Bandleader Sérgio Mendes, the godfather of bossa nova, was Brazil’s most celebrated artist within the Sixties. His hottest recording, “Mas Que Nada,” was initially penned and carried out by singer-guitarist Jorge Ben, a former member of Mendes’ band. According to Ruy Castro’s 1990 e-book Bossa Nova: The Story of the Brazilian Music That Seduced the World, Ben went out for a haircut earlier than a present in Los Angeles and, underneath America’s pervasive Jim Crow legal guidelines, the Afro-Brazilian was turned away. It was then that Ben allegedly dropped off the tour and purchased a one-way ticket again to South America — his music, nevertheless, remained with Mendes.
That similar yr, a navy junta took over Brazil, using a fierce nationalism and anti-imperialism that eschewed all Western cultural affect. It was then that Mendes made a house within the United States the place, with the assistance of Herb Alpert and his dwelling label A&M Records, Mendes would assemble a band of Americans and Brazilian exiles known as Brasil ’66. In their rendition of “Mas Que Nada,” Ben’s throaty wails are changed by the discreet chirps of Lani Hall and Bibi Vogel, trailing after a brisk samba rhythm. Here, they’re launched by Eartha Kitt on her 1967 “Something Special” — by which she opened with a efficiency of “I’m a Different Kind of Cat” — praising them for providing “a brand new look, a brand new sound, a brand new method” to leisure.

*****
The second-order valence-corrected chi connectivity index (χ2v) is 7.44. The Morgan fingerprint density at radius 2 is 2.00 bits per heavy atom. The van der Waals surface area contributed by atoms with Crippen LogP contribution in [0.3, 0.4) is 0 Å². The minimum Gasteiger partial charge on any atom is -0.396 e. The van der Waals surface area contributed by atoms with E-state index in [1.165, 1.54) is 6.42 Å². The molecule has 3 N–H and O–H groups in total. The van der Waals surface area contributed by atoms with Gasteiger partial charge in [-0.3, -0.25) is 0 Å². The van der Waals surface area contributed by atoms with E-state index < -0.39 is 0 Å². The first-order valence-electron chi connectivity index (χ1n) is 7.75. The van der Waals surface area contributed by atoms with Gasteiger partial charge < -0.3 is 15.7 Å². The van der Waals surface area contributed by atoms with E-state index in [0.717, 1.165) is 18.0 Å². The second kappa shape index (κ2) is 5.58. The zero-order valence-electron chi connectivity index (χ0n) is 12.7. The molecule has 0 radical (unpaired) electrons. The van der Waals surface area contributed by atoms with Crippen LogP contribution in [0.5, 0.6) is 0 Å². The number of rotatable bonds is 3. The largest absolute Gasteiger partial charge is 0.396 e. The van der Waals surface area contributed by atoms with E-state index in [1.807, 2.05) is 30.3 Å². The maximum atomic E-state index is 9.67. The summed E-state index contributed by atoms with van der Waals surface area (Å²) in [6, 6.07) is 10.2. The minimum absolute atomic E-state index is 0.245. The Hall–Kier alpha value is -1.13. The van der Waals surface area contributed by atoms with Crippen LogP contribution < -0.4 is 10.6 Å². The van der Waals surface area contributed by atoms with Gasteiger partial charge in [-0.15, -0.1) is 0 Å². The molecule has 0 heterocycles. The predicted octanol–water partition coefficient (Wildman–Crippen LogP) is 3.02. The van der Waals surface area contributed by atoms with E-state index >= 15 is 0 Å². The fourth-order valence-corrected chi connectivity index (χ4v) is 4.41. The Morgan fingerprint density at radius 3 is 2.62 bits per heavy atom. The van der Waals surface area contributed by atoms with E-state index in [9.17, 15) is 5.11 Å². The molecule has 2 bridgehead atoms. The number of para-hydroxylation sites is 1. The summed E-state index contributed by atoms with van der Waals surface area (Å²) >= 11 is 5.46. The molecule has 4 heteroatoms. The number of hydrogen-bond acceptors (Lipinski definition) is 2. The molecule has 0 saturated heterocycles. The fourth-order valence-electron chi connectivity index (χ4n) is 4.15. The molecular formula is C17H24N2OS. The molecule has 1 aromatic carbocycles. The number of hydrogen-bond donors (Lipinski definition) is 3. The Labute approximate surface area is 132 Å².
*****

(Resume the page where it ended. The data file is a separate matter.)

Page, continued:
Their debut file, Herb Alpert Presents: Sérgio Mendes and Brasil ’66, hit gold within the United States and ascend to the Top Ten of the Billboard 200. Meanwhile in Brazil, the anti-authoritarian, countercultural motion referred to as Tropicália was starting to take form, leaving the apolitical bossa nova period within the mud. The music stays a staple of Brazilian music historical past to today. Mendes later re-recorded his hit in 2006 with the Black Eyed Peas, however the 1966 model solely will get higher with age.